19 March 2011

In Twain

I visited Hannibal, Missouri, at an awkward time: during the big Mississippi flood of 1993. Even with water up the side of the levees and the bridge to Illinois impassable, the town was determined to celebrate its Tom Sawyer Days and Independence Day.

The son of the manager of my hotel won the Tom Sawyer half of that year’s Tom & Becky competition. Later he put his experience as a tourism ambassador to work by starting a website about the city. All of which seems far more responsible than Tom Sawyer himself.

This year the Mark Twain Boyhood Home & Museum in Hannibal is inaugurating a scholarly conference on Twain, scheduled for 11-13 August. Here’s the call for papers:

Abstracts for proposals are being accepted immediately through May 1. These should be e-mailed in Word format to Henry Sweets at henry.sweets@marktwainmuseum.org for review. The abstracts will be reviewed in timely fashion. Presenters will receive a discount on the conference fees.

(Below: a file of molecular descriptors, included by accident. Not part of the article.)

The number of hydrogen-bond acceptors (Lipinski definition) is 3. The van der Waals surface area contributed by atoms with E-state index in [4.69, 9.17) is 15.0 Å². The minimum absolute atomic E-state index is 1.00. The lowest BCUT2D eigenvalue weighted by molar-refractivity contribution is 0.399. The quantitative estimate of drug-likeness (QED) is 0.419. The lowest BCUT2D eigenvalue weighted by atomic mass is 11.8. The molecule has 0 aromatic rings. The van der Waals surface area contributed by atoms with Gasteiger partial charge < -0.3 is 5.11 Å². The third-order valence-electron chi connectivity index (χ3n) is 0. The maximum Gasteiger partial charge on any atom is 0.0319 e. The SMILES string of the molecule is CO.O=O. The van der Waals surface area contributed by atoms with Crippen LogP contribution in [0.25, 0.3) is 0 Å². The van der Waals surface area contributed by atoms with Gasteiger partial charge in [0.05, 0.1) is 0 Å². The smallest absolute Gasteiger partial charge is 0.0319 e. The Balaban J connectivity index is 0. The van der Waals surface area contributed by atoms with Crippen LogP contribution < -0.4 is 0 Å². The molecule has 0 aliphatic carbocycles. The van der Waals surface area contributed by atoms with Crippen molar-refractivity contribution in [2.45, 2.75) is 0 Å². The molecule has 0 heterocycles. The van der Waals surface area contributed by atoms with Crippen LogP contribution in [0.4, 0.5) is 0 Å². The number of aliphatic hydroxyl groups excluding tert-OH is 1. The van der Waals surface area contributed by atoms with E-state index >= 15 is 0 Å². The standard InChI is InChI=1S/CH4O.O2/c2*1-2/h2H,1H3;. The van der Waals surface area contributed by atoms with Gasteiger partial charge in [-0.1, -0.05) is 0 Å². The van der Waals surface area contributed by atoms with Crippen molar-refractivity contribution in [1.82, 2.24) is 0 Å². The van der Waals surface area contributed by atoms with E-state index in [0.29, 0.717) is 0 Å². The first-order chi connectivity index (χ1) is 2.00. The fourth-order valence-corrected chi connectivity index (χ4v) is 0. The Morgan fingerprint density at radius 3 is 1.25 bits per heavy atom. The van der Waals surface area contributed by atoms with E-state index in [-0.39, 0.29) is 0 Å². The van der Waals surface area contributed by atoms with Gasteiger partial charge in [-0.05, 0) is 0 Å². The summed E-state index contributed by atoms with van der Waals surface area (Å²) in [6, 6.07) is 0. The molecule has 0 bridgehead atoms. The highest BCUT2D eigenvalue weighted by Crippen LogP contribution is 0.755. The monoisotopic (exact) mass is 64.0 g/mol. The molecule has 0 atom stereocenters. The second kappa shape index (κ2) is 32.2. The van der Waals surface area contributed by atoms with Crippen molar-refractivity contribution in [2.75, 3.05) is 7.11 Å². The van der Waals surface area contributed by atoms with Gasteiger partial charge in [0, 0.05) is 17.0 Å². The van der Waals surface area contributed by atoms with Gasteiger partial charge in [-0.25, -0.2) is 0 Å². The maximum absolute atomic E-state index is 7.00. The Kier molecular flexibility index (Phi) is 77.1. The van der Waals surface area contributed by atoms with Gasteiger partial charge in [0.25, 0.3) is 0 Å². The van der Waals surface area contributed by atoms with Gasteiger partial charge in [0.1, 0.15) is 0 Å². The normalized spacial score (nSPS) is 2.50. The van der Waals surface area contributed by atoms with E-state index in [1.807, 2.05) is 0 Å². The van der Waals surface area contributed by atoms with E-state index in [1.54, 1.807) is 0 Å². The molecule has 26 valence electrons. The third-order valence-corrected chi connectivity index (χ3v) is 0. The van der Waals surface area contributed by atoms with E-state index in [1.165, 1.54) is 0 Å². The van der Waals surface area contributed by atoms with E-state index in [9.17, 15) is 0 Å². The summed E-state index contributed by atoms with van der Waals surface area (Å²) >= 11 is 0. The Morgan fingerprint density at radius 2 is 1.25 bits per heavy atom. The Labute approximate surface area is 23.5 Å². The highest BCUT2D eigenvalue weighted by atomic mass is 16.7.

Subject matter is wide open. Presentations are expected to address some topic related to Mark Twain, his life, or his works.
That’s mighty wide open indeed. Usually the CFPs I see throw out a lot of possible topics for scholars to pursue. But this conference is open to anything Twainish.

In addition, this upcoming week Sweets, the museum curator, will be part of a panel discussion at Quincy University on “Mark Twain’s Literary Legacy: Censorship and Whitewashing in a ‘PC’ World.” None of that discussion was part of Tom Sawyer Days.

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